Dourados: the forgotten land / la terra dimenticata


Siamo molto contenti di dare il benvenuto in S4C ad Andrea Ruggeri.

Andrea ha un passato di studi di filosofia, ma qualche anno fa ha intrapreso una bellissima carriera fotografica spinto dal desiderio di investigare temi sociali con la sua macchina fotografica. ha quindi trascorso lunghi periodi in Sud America, dove nella Regione del Mato Grosso du Sul ha anche insegnato fotografia in una riserva indigenza, nell’ambito di un progetto dell’Università di San Paolo.

Quella che presentiamo oggi è una selezione di un reportage su quella terra, molto spesso dimenticata o ignorata. 

Verrebbe da dire che, nel mondo, le situazioni di crisi o di disagio sociale e ambientale sono talmente tante che dimenticarsene è inevitabile. Vero.

Ma noi siamo qui anche per questo. Per ricordarlo.

Antonio Amendola 




S4C welcomes on board Rome’s photographer Andrea Ruggeri. Andrea has a background in philosophy but, several years ago, started travelling around the World to discover and tell social themes with his camera. Between 2005 and 2009 he travelled through South America, where he taught photography in an indigenous reserve in Mato Grosso do Sul, Brazil, as part of a project with the University of São Paulo.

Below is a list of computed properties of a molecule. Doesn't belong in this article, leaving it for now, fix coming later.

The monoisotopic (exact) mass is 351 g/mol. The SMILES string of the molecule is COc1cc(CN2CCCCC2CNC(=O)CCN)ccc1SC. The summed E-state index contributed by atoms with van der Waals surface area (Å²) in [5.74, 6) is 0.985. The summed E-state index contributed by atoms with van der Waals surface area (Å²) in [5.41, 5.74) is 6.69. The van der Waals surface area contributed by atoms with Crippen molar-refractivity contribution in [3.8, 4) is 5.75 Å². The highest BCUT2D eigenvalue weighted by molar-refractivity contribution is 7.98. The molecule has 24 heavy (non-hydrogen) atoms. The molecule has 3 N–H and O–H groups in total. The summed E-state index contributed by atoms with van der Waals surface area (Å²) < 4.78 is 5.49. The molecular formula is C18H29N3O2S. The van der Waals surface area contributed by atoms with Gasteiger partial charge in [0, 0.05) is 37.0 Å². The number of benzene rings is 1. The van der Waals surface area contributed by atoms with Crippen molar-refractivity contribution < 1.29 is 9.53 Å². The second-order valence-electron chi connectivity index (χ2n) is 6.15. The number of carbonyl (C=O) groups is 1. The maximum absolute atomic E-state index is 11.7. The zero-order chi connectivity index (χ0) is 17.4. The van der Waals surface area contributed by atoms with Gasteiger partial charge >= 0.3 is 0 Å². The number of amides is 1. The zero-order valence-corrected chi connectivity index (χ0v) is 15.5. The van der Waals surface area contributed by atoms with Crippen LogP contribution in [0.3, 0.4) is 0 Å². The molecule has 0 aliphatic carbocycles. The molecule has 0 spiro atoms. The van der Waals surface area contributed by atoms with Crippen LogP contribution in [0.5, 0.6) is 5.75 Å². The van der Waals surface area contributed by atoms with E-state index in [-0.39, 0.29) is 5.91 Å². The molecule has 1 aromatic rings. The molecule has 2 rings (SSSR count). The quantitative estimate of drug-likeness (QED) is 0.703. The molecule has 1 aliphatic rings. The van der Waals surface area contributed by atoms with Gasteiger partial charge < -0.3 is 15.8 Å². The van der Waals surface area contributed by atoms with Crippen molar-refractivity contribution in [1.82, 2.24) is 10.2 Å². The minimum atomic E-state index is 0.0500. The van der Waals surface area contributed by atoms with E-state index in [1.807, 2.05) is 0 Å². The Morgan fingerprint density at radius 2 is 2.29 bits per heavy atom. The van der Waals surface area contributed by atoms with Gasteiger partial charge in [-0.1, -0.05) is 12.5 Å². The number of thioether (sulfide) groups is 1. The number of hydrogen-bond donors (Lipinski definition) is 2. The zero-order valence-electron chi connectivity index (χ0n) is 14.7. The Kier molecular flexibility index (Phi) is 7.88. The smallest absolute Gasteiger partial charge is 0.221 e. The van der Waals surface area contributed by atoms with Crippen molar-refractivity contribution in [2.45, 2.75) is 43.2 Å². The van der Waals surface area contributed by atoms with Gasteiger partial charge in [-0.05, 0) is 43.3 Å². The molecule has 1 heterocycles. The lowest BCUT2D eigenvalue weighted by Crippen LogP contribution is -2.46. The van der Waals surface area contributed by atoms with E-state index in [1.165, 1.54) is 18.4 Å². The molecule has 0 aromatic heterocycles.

During this time he completed his work about Guarani indigenous people of Southern Brazil, miners in Potosi, Bolivia, and a project about Argentineans. His pictures have appeared in Scampia, at “Periferie del Mondo” festival, at the 2007 “Festival Internazionale di Roma” of photography, at “Bibli” and “The House of Love and dissent” galleries of Rome, at the Museum Of Contemporary Art in Shanghai.

Today he is an accomplished freelance photographer and S4C is happy to count him among its volunteers who, daily, offer a concrete help with their photographic skill. To make a change.

So, here we go today, with Andrea’s reportage on a forgotten Land: Mato Grosso do Sul, Brazil.

The most populated and one of the least known indigenous reserves in Brazil is located next to the town of Dourados, where the forests have been replaced by endless plantations of sugar cane and soya. Nowadays Guarani-Kaiowa people who live in this small area lie in a no man’s land between tradition and modern society; violence, depression, drugs and alcoholic problems are daily concerns.

Without work or hope for a brighter future, young Guaranies have one of the highest suicide rate in the world.

Here’s a short music pictorial of his work:

[vsw id=”16057793″ source=”vimeo” width=”425″ height=”344″ autoplay=”no”]

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